In 1973, the Bureau of Mines lost its responsibility for health and safety enforcement in mines when those functions were transferred to the newly created Mine Safety and Health Administration Mine Safety and Health Administration of the Department of Labor. The Bureau of Mines retained its traditional responsibility for energy, metallurgical, and mining research. Four years later, all matters related to the safety of mine workers were brought together in the Federal Mine Safety and Health Act of 1977. Federal Mine Safety and Health Act (1977)

In September, 1995, Congress voted to close the Bureau of Mines and transfer many of its functions to other federal agencies. The U.S. Department of Energy Department of Energy, U.S. took over specific health, safety, and materials programs formerly run by the bureau, and the U.S. Geological Survey and the Bureau of Land Management Bureau of Land Management, U.S. became responsible for minerals information activities.

The 1910 law that established the Bureau of Mines laid the foundation for ensuing developments in mine safety. The bureau encouraged the production of needed minerals, and its research and development work helped to make that production more efficient and profitable, but it was the bureau’s preoccupation with mine safety that received the most publicity. In the first quarter of the twentieth century, 305 coal mining accidents and 51 other (metal and nonmetal) mine disasters were recorded. In the Monongah coal mine explosion of 1907 alone, 362 persons died. In contrast, in the last quarter of the twentieth century only 14 coal mine disasters and a single other mining disaster occurred, taking a total 158 lives. The bureau’s mine safety research and advances in technology, safety regulations, and preventive measures contributed to substantial reduction of both the incidence and severity of mining disasters. Bureau of Mines, U.S. Mining;safety Workplace safety;mining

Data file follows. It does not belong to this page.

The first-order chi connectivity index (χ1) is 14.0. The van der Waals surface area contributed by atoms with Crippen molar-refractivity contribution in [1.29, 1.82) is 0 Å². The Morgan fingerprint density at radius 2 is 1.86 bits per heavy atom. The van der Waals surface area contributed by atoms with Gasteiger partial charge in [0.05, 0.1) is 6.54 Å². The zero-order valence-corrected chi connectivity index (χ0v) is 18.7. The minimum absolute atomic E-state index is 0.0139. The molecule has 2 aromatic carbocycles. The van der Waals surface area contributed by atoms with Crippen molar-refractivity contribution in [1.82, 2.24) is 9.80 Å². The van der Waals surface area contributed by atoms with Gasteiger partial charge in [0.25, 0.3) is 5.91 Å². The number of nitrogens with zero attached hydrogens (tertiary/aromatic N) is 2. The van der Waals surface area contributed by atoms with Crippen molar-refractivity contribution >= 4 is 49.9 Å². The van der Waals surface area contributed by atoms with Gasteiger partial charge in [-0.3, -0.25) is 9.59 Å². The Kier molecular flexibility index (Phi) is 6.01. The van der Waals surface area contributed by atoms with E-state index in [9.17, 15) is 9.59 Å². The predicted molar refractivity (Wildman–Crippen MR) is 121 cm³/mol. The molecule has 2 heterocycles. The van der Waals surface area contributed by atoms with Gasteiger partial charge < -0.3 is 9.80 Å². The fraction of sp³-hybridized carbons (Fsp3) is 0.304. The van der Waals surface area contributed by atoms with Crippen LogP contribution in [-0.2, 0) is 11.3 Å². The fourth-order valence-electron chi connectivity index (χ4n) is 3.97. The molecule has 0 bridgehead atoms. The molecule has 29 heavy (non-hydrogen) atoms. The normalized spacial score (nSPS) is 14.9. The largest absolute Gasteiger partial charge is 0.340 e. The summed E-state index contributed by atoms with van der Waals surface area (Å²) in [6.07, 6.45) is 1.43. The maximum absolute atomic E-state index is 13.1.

Further Reading
  • citation-type="booksimple"

    xlink:type="simple">Dupree, A. Hunter. Science in the Federal Government: A History of Policies and Activities to 1940. Cambridge, Mass.: Belknap Press, 1957. A classic, well-documented study of the relationship between politics and the development of science in the United States beginning with President Thomas Jefferson and continuing to 1940.
  • citation-type="booksimple"

    xlink:type="simple">Powell, Fred W. The Bureau of Mines: Its History, Activities, and Organization. 1922. Reprint. New York: AMS Press, 1974. The standard history of the early years of the Bureau of Mines.
  • citation-type="booksimple"

    xlink:type="simple">Walker, David A. “Bureau of Mines.” In Government Agencies, edited by Donald R. Whitnah. Westport, Conn.: Greenwood Press, 1983. A good basic summary of the history of the Bureau of Mines. Shows the relationship between mine safety and the increased authority of the Bureau of Mines. Includes bibliography.
  • citation-type="booksimple"

    xlink:type="simple">Wilson, James Q., ed. The Politics of Regulation. New York: Basic Books, 1980. Deals in general terms with government regulation, not specifically with the Bureau of Mines. The most significant portions of the book address the relationship between politics and regulation.